The term “age of consent” refers to the age in which a person is considered legally old enough to give their permission for sexual activity. Age of consent laws are in place to protect minors who are generally not mature enough to make informed and intelligent decisions regarding sexual activity.
The age of consent in California is 18 years of age. This means it is illegal for anyone to engage in sexual activity with someone under the age of 18 unless they are that person’s spouse.
If a person has sexual intercourse with a minor (anyone under 18), they can be charged with a crime. The crime for this is generally statutory rape, as defined under Penal Code 261.5. Statutory rape is a crime regardless of whether the sexual activity was consensual or initiated by the minor.
Statutory rape is considered a “wobbler” offense in California. This means that it can be charged as either a misdemeanor or a felony depending on the overall facts of the case. The difference in age between the defendant and the victim is a major determining factor in the punishment. A person convicted of this crime can face up to four years in state prison.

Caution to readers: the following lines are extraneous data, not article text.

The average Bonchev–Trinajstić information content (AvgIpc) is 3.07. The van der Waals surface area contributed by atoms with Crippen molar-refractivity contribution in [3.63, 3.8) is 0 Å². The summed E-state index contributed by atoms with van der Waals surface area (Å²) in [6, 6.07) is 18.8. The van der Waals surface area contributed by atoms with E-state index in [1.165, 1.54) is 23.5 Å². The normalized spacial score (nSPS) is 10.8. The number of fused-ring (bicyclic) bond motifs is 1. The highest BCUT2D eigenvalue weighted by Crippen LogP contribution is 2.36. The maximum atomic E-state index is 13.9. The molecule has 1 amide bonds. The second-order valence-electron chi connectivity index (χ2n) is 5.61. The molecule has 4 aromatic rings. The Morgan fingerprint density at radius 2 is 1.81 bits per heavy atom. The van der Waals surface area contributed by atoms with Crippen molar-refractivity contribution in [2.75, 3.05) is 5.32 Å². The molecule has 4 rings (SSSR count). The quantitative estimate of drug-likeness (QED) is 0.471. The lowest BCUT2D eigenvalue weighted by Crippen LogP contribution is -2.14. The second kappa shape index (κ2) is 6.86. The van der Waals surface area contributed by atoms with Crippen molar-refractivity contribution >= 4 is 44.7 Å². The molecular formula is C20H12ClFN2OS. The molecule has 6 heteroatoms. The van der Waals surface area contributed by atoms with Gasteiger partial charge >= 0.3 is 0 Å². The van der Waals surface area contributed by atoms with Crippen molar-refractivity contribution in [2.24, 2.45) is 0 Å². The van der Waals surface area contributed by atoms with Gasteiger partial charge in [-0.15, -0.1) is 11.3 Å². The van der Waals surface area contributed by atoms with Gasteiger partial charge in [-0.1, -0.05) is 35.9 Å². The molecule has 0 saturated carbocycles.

California Penal Code 288 is the state statute that makes it illegal for someone to engage in other types of sexual activity with a minor. The law defines a lewd act as either:
This charge applies when the victim is under the age of 16, though most prosecutions of this law involve children under the age of 14. Penalties for being convicted of a lewd act with a minor depend on the age of the child, whether the act was accomplished by force or threats, whether there was a pattern of these acts, and whether the child accused was the age of the defendant. This crime can result in imprisonment for a year in county jail or up to life in state prison.
California does not have a Romeo and Juliet law on the books. These laws are commonly referred to as “close in age exemptions.” This means that prosecutors would not be able to pursue charges against people who engage in sexual activity when:
Because California does not have a Romeo and Juliet law, it is possible for two 17-year-old minors who engage in sexual activity to both face statutory rape charges. An 18-year-old could also face these charges for having sex with a 17-year-old.
In California, a statutory rape charge does not require the defendant to register as a sex offender. However, a conviction of rape under Penal Code 261 as well as a conviction of a lewd act with a minor do require a person to register as a sex offender in California.
You might want to consider contacting an attorney due to the possible penalties for violating the age of consent. Depending on the details of each case, you could face time in jail and you need someone by your side that can protect your rights and make sure you are being treated fairly under the law.